A Telegraph Avenue hallucination

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I was just hallucinating about classic Telegraph Avenue.

Moe was at the cash register at Moe’s Books, smoking a big fat cigar, as he nonchalantly rang up customers.

Across the street Julia Vinograd was at the Caffe Med, strolling up to the various tables, hawking her latest book. “Would you like to check out my latest book of poetry?”

Down the street at Cody’s Books, Andy Ross — the Woody Allen of Telegraph Avenue — was nervously fidgeting back and forth as a world-famous author gave a talk to a large crowd of people. Later, a long line of people would wait on line to get their books signed by the great man.

Around the corner Food Not Bombs has just served a delicious free meal in Peoples Park — it’s “Tasty Tuesday” by Judy the cook — and now all the street people are happily lolling on the grass under the sun, strumming on guitars and smoking pot.

Up the street in front of Cafe Botega, the Naked Guy is sitting on the sidewalk, buck naked of course, selling bumperstickers that say “IT’S JUST A DICK.” And the Rare Man is shirtless and doing chin ups and roaring: “HOW DO YOU LIKE IT?? RAAAARRRREEEE!!!”

Across the street St. Paul — the world’s most fanatical and brain-damaged Deadhead — in his brightly colored tye-dye t-shirt is flashing peace signs and shouting at the bewildered pedestrians over and over “JERRY GARCIA GRATEFUL DEAD!! JERRY GARCIA GRATEFUL DEAD!!”

On the Berkeley campus Rick Starr is crooning out his oldies into his fake plastic microphone. And Hate Man is hanging out at Bench One with Jaguar, Warpo, Krash and the rest of the Hate Camp crazies, getting into loud arguments, cursing at each other, pushing shoulders, and smoking many cigarettes. Until it’s time to bring out the drums for the drum circle and the nightly tribal stomp.

Meanwhile, Backwords and Duncan are hanging out at their vending table selling weird underground shit in between drinking many 24 ounce cans of Olde English.

Its ten o’clock and the Campanile Tower rings out ten times — that haunting, melancholy sound — and it’s one more weird and magical night in Berkeley. . .

Hate Man and the concept of “pushing shoulders”

One of my Facebook friends asked me to explain Hate Man’s concept of “pushing shoulders.” No simple task.

Hate Man fancied himself as a philosopher and a therapist who specialized in different forms of “conflict resolution.” He developed the “shoulder pushing” thing along those lines: One person wants one thing, and the other person wants another thing. So they push shoulders to resolve the conflict. Whoever wants it the most, and is willing to “push shoulders” the longest, got there way.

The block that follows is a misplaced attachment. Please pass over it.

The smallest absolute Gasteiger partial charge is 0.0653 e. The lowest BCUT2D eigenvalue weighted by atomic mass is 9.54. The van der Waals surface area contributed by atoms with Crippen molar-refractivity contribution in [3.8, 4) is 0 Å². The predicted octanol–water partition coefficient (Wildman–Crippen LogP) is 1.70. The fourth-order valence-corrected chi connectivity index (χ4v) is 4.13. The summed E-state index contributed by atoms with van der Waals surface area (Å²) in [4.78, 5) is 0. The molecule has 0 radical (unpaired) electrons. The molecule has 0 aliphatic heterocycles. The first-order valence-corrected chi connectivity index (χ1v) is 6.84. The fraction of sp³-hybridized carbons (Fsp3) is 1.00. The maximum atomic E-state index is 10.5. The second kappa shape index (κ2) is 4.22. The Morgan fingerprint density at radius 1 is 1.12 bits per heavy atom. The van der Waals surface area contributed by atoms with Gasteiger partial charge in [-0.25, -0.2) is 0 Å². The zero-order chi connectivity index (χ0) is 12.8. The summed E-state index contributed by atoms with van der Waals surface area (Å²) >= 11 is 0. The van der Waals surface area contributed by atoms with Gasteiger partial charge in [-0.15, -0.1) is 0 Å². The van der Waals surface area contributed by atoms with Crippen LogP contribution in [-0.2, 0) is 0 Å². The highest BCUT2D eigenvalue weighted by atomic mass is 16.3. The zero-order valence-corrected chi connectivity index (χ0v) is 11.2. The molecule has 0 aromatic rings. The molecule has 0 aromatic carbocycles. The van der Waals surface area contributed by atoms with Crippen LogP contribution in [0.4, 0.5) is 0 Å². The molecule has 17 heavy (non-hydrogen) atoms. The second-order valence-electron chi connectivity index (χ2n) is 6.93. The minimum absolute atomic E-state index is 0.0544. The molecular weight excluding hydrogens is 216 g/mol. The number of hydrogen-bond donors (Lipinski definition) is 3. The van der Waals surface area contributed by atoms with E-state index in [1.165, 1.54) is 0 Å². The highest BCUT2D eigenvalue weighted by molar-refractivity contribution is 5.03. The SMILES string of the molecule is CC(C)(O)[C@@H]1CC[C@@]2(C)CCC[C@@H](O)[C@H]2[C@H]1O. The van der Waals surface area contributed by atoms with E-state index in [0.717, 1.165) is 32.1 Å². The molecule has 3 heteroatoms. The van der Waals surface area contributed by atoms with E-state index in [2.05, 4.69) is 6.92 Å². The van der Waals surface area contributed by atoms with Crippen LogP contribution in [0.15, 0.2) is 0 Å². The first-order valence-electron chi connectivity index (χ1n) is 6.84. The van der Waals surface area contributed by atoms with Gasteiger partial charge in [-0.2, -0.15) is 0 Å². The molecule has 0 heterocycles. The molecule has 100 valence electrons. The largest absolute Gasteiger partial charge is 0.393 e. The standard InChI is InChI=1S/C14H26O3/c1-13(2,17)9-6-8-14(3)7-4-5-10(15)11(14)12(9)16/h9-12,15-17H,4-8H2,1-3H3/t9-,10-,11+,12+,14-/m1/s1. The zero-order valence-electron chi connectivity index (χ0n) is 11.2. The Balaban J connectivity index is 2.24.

Hate Man was willing to “push” about virtually everything he owned. For example, if you didn’t have any money but wanted to bum a cigarette, you could “push shoulders ” with Hate Man for it. Hate Man would stand side-by-side with the other person, and they would push against each other’s shoulders. It wasn’t a matter of who could push the hardest — you couldn’t just bowl Hate Man over. It was a matter of who would push the longest. You applied a steady, constant pressure. And whoever wanted it the most, and was willing to push the longest, got their way. If it was something fairly trivial — like a rollie cigarette — Hate Man would usually only push for a minute or two before he gave up and gave the person a smoke. But if it was one of his beloved Virginia Slims cigarettes, it might be a longer push. Or if the person was starting to hit Hate Man up too frequently, Hate might dig in and make it a longer push to discourage the person from becoming too much of a pest.

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Shoulder-pushing freaks.
 
Hate Man pushed shoulders with people constantly, all day long. For example if Hate Man had 5 bucks, one of the street people would invariably say “Push for the 5 bucks, Hate Man.”

Hate Man would usually say to something like that: “It’s going to be a hard push.” And they’d commence to push shoulders. It could last minutes. Or it could last hours. Depending on how much the two people wanted their way. Eventually one of them would get tired of pushing and give up. Or often they might compromise: “Hate Man, I changed my mind. I only want 2 of the 5 bucks.” And Hate would say “OK that’s an easier push.” And he might give in after a couple more minutes of pushing and give him the two bucks.